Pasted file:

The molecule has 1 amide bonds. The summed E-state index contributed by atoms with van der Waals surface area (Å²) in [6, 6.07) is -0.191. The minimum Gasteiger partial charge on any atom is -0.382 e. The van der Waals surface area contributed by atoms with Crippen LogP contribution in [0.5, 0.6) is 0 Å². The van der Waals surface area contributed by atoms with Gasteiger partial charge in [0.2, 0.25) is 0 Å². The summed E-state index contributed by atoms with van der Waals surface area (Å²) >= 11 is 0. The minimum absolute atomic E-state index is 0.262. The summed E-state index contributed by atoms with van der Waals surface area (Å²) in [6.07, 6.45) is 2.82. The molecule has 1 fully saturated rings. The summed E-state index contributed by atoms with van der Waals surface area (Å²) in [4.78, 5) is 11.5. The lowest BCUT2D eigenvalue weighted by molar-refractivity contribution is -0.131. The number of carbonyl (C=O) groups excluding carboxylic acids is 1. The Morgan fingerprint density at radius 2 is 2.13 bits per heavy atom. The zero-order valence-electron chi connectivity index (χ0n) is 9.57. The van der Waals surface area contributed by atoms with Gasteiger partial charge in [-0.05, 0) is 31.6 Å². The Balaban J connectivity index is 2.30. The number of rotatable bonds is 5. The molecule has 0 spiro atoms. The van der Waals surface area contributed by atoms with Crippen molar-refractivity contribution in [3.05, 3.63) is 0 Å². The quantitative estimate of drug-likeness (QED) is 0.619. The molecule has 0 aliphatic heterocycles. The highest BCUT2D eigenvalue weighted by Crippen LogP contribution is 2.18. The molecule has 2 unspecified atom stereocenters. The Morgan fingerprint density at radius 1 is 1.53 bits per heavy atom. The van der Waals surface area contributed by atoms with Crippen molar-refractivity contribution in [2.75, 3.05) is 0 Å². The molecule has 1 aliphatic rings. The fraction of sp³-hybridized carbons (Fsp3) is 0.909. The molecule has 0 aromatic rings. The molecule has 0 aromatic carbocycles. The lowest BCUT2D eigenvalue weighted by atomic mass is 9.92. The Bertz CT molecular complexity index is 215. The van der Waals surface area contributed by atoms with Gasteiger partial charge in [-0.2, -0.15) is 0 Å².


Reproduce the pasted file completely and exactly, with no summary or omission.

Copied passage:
The molecule has 1 amide bonds. The summed E-state index contributed by atoms with van der Waals surface area (Å²) in [6, 6.07) is -0.191. The minimum Gasteiger partial charge on any atom is -0.382 e. The van der Waals surface area contributed by atoms with Crippen LogP contribution in [0.5, 0.6) is 0 Å². The van der Waals surface area contributed by atoms with Gasteiger partial charge in [0.2, 0.25) is 0 Å². The summed E-state index contributed by atoms with van der Waals surface area (Å²) >= 11 is 0. The minimum absolute atomic E-state index is 0.262. The summed E-state index contributed by atoms with van der Waals surface area (Å²) in [6.07, 6.45) is 2.82. The molecule has 1 fully saturated rings. The summed E-state index contributed by atoms with van der Waals surface area (Å²) in [4.78, 5) is 11.5. The lowest BCUT2D eigenvalue weighted by molar-refractivity contribution is -0.131. The number of carbonyl (C=O) groups excluding carboxylic acids is 1. The Morgan fingerprint density at radius 2 is 2.13 bits per heavy atom. The zero-order valence-electron chi connectivity index (χ0n) is 9.57. The van der Waals surface area contributed by atoms with Gasteiger partial charge in [-0.05, 0) is 31.6 Å². The Balaban J connectivity index is 2.30. The number of rotatable bonds is 5. The molecule has 0 spiro atoms. The van der Waals surface area contributed by atoms with Crippen molar-refractivity contribution in [3.05, 3.63) is 0 Å². The quantitative estimate of drug-likeness (QED) is 0.619. The molecule has 0 aliphatic heterocycles. The highest BCUT2D eigenvalue weighted by Crippen LogP contribution is 2.18. The molecule has 2 unspecified atom stereocenters. The Morgan fingerprint density at radius 1 is 1.53 bits per heavy atom. The van der Waals surface area contributed by atoms with Crippen molar-refractivity contribution in [2.75, 3.05) is 0 Å². The molecule has 1 aliphatic rings. The fraction of sp³-hybridized carbons (Fsp3) is 0.909. The molecule has 0 aromatic rings. The molecule has 0 aromatic carbocycles. The lowest BCUT2D eigenvalue weighted by atomic mass is 9.92. The Bertz CT molecular complexity index is 215. The van der Waals surface area contributed by atoms with Gasteiger partial charge in [-0.2, -0.15) is 0 Å².